As Support For Windows XP Ends, A Majority Of PCs Still Run The Aging OS

Retirement

As the clock ticks down to the end of Windows XP support, a majority of business machines are still running the aging operating system, suggests a new Softchoice-led study.

Sixty-two percent of desktops and laptops continue to operate on Windows XP or older operating systems, according to aggregate data gathered from over 620,000 PC’s of hundreds of Softchoice clients. Just 38 percent of surveyed machines were running a newer OS, including Windows 7 and to a lesser extent, Vista.

Although this is an improvement from last year (a previous Softchoice study showed that as of August 2011, 71% of PC’s still ran XP), the new numbers indicate two thirds of North American businesses are running an OS that will soon be obsolete, as Microsoft plans to cease support for XP as of April 2014.

In November, Softchoice will kick off its latest Discovery Series, an informative seminar hosted by our team of Microsoft experts where we’ll explore the business challenges of upgrading – and the real value of Windows 8.

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Softchoice study finds ‘floodgates’ opening on Windows 7 [Infographic]

Data. Softchoice sure gets a lot of it – from about a million computers a year in fact. When you look at the guts of a million computers a year, you start to see some trends. One trend we’ve been tracking is the surprising longevity of Windows XP — an operating system that has been the ‘comfortable pair of jeans’ for corporate North American desktops for the better part of a decade. It’s an interesting history, but based on our analysis, Windows 7 fever is gripping corporate North America, and things are finally beginning to change.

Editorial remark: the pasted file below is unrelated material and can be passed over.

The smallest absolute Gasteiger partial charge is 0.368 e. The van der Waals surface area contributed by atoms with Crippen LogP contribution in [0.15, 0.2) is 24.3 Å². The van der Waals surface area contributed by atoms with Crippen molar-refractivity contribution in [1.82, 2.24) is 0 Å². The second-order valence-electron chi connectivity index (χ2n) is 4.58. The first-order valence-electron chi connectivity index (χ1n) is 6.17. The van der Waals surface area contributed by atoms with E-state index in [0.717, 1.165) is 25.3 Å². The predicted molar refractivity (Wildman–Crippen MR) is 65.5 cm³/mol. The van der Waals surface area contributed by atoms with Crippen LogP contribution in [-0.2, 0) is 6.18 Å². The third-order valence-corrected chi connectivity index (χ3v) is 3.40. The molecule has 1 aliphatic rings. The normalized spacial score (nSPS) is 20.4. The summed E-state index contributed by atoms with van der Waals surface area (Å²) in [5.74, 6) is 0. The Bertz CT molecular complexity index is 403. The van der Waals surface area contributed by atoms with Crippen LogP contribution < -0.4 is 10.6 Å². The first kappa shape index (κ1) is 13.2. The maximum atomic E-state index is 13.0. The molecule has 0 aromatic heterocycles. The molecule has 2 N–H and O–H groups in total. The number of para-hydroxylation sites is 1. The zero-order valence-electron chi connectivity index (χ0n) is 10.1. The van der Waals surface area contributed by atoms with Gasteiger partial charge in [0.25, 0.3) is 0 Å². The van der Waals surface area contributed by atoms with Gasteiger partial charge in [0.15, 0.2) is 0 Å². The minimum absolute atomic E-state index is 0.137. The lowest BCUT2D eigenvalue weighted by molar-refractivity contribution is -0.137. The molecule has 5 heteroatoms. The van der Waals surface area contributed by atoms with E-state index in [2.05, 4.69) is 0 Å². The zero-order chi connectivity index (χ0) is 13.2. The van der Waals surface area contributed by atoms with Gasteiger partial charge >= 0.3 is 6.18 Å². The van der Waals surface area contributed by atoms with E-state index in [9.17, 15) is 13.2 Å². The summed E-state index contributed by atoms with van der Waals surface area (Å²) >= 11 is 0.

Now there have been many studies on the ‘intentions’ of organizations to deploy Windows 7, how they planned to do it and when (here’s one, for example). But a chasm often exists between intentions and reality. Another frequently cited data point is Windows 7 shipments. But shipments are just that – shipments. Often the computers that Windows 7 shipped on, particularly in late 2009, were retrofitted with Windows XP to remain compatible with existing corporate infrastructure.

This study is different. What you’ll see in the infographic below is a healthy cross-section of ‘in the wild’ data we gleaned over the course of hundreds of customer IT asset management service engagements. Looking at this data in aggregate provides a much clearer picture of the real state of the union in corporate North America.

After a decade of the status quo, it now looks like change is firmly afoot. The migration to Windows 7, while not complete for most organizations, is underway at quite a clip. Many organizations, it seems, had been taking the ‘wait and see’ approach, as is quite common with desktop operating systems. Well, they waited – and they saw – and now they’re acting.

So is 2011 the “Year of Windows 7”? As we sit here in December, that’s an easy thing to proclaim – at least until 2012 rolls around.